Senior Column: There Are Far, Far Better Things Ahead Than Any We Leave Behind
Life is a constant state of transition. Whether we decide to accept that or not, the statement is ultimately true. I, for one, hate transitions. For example, I love Penn State. Truly, I do. I marvel at this beautiful campus on a daily basis, especially on days when the trees are just blooming and the skies are bluer than ever. But I haven’t always felt that way.
Moving from a quiet, little suburb of Philadelphia to a crazy, loud residence hall in a college town really threw me for a loop. I distinctly remember during my first semester as a freshman thinking, “I will never feel at home here.” Dorm life was not my thing. Putting myself out there to meet new people and make friends was definitely not my thing. Where would a shy, insecure freshman like me fit into a body of 40,000 students who were crazy about football and parties?
Little did I know that moving from high school into college would be only one of the many transitions I would experience throughout the next four years. Even though I didn’t feel like I belonged on this campus, I had no idea that everything I would experience would propel me forward on the path that had been planned out for me all along.
It took me until halfway through my sophomore year to figure out that Penn State had become my home. I fell in love with this town. Each semester I came back feeling more and more excited to walk to College Ave. for dinner with friends (or just Kiwi…), to the BJC for an amazing concert, to Beaver Stadium to support our football team, or to walk from building to building to, yes, actually go to class.
The summer before my senior year I was offered the opportunity to join Onward State as a photographer. This job turned out to be an amazing experience that allowed me to capture beautiful and impactful moments that only further confirmed my love for this school and this town. Where else can you turn around and snap a photo of dancers, in tears, opening their dancer mail on the floor of THON or the revealing of a jaw-dropping 12.3 million dollars raised for the kids? I will never forget taking hundreds of pictures of our football team at Rise and Rally last summer, all of them walking through a crowd that had been waiting since 4:30 a.m. to support them in their first practice before facing the most challenging season in Penn State history. Not only did I take those photos and share them with all of you, but I also have the memory, close to my heart, of each moment as it happened.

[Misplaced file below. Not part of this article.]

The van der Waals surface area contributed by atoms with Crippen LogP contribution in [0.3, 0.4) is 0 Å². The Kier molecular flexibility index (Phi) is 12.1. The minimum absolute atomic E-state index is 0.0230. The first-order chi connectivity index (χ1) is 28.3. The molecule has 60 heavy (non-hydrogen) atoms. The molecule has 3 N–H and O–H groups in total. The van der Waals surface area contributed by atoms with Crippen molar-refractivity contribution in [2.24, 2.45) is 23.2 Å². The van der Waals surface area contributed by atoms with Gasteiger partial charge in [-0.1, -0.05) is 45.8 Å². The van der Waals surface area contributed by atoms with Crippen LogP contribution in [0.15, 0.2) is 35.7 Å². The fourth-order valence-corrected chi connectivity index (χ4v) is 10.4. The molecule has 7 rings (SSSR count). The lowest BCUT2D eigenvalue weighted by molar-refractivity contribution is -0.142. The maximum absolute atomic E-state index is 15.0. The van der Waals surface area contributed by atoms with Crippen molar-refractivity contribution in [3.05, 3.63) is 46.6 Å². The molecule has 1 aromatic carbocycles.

Along with all of those things, I fell in love with this town because of the people I met that made me feel at home. It was that spring semester of my sophomore year that made me realize that one of the most important things you can do in college and throughout the rest of your life is truly invest in your relationships with people. Find people that help ground you. Find people that remind you you’re going to be okay, that your past doesn’t define you, that you are loved. Do those very same things for them. You will change and grow in ways you never thought possible.
For the spring of my junior year, I shipped off to the south of France to spend the semester studying and traveling. Before I left, I started a blog to write about my experience prior to, during, and after my trip. Looking back on that blog, reminiscing about all of the amazing and very difficult experiences I had while I lived in France, I realized that my transition from high school to college, from freshman to sophomore, from sophomore to junior, prepared me for the intense move from the United States to Europe and back again. I learned that everything you go through is meant to prepare you for the next step in your life, and that’s why this quote from the Lord of the Rings will always stick with me:
“It’s a dangerous business going out your door. You step onto the road, and if you don’t keep your feet, there’s no knowing where you might be swept off to.”
Bilbo Baggins knows what’s up.
I named my study abroad blog after that quote (“Keeping My Feet”), and my reasoning behind choosing that title still rings true today as I prepare to graduate in less than two weeks:
I am stepping onto a road that will lead me away from everything I’ve ever known. I will be challenged every day to “keep my feet,” or stand my ground in what I believe and who I am. I know parts of me will change after college, but ultimately I must remember where I come from, what I’ve learned, and who has made an impact in my life, and leave it in God’s hands to protect me and nurture me. Otherwise, there really is no knowing where I’ll be swept off to.
Yes, I know I’m only 21, so I have much more to experience beyond college, but these last four years have been the most formative years of my life thus far. While I have no idea what’s in store for my future, I can honestly say that my time at Penn State has been the stepping stone for learning to trust and know that change is necessary.
So don’t fear change. Embrace it. You’re learning, and therefore you’re growing. Don’t let the stress and anxiety of success prevent you from making friends that will last a lifetime. You are at an amazing university with a plethora of opportunities at your fingertips. Your very limited time here at Penn State is not a mistake. Have fun, (go abroad!!!), and I hope that our dear old State becomes the place you call home, if only for a little while.
Credit for the title of this post goes to a quote from C.S. Lewis.
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About the Author
We’re sorry for further exploiting your unique birthday, Charlie.
“Live music sometimes seems to be a dying thing and there’s not a lot of venues that can survive.”
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